The college reopened in 1784 with a new name—Columbia—that embodied the patriotic fervor that had inspired the nation’s quest for independence. The revitalized institution was recognizable as the descendant of its colonial ancestor, thanks to its inclination toward Anglicanism and the needs of an urban population, but there were important differences: Columbia College reflected the legacy of the Revolution in the greater economic, denominational, and geographic diversity of its new students and leaders. Cloistered campus life gave way to the more common phenomenon of day students who lived at home or lodged in the city.

In 1857, the College moved from Park Place, near the present site of city hall, to 49th Street and Madison Avenue, where it remained for the next forty years. During the last half of the nineteenth century, Columbia rapidly assumed the shape of a modern university. The Columbia School of Law was founded in 1858. The country’s first mining school, a precursor of today’s Fu Foundation School of Engineering and Applied Science, was established in 1864 and awarded the first Columbia Ph.D. in 1875.

When Seth Low became Columbia’s president in 1890, he vigorously promoted the university ideal for the College, placing the fragmented federation of autonomous and competing schools under a central administration that stressed cooperation and shared resources. Barnard College for women had become affiliated with Columbia in 1889; the medical school came under the aegis of the University in 1891, followed by Teachers College in 1893. The development of graduate faculties in political science, philosophy, and pure science established Columbia as one of the nation’s earliest centers for graduate education. In 1896, the trustees officially authorized the use of yet another new name, Columbia University, and today the institution is officially known as Columbia University in the City of New York.

Low’s greatest accomplishment, however, was moving the university from Forty-ninth Street to the more spacious Morningside Heights campus, designed as an urban academic village by McKim, Mead, and White, the renowned turn-of-the-century architectural firm. Architect Charles Follen McKim provided Columbia with stately buildings patterned after those of the Italian Renaissance. The University continued to prosper after its move uptown in 1897.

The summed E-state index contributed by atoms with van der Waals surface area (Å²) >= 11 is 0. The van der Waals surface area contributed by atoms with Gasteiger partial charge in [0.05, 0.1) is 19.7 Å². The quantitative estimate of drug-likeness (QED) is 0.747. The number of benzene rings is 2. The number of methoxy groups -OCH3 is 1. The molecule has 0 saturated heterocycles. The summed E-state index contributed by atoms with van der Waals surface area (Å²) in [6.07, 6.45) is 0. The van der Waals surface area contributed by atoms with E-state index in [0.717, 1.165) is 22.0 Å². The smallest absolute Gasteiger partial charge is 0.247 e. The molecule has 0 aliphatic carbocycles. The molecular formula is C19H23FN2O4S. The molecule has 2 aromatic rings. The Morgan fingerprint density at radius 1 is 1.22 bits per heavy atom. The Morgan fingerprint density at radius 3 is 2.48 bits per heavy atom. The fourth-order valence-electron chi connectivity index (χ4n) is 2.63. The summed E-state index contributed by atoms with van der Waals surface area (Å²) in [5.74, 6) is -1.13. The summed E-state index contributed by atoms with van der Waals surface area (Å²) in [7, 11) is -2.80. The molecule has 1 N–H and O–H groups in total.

During the presidency of Nicholas Murray Butler (1902–1945), Columbia emerged as a preeminent national center for educational innovation and scholarly achievement. The School of Journalism was established by bequest of Joseph Pulitzer in 1912. John Erskine taught the first Great Books Honors Seminar at Columbia College in 1919, making the study of original masterworks the foundation of undergraduate education, and in the same year, a course on war and peace studies originated the College’s influential Core Curriculum.

Columbia became, in the words of College alumnus Herman Wouk, a place of “doubled magic,” where “the best things of the moment were outside the rectangle of Columbia; the best things of all human history and thought were inside the rectangle.”

The study of the sciences flourished along with the liberal arts. Franz Boas founded the modern science of anthropology here in the early decades of the twentieth century, even as Thomas Hunt Morgan set the course for modern genetics. In 1928, Columbia–Presbyterian Medical Center, the first such center to combine teaching, research, and patient care, was officially opened as a joint project between the medical school and The Presbyterian Hospital.

By the late 1930s, a Columbia student could study with the likes of Jacques Barzun, Paul Lazarsfeld, Mark Van Doren, Lionel Trilling, and I. I. Rabi, to name just a few of the great minds of the Morningside campus. The University’s graduates during this time were equally accomplished—for example, two alumni of Columbia’s School of Law, Charles Evans Hughes and Harlan Fiske Stone (who was also dean of the School of Law), served successively as Chief Justice of the United States Supreme Court.

Research into the atom by faculty members I. I. Rabi, Enrico Fermi, and Polykarp Kusch brought Columbia’s Department of Physics to international prominence in the 1940s. The founding of the School of International Affairs (now the School of International and Public Affairs) in 1946 marked the beginning of intensive growth in international relations as a major scholarly focus of the University. The oral-history movement in the United States was launched at Columbia in 1948.

Columbia celebrated its bicentennial in 1954 during a period of steady expansion. This growth mandated a major campus building program in the 1960s, and, by the end of the decade, five of the University’s schools were housed in new buildings.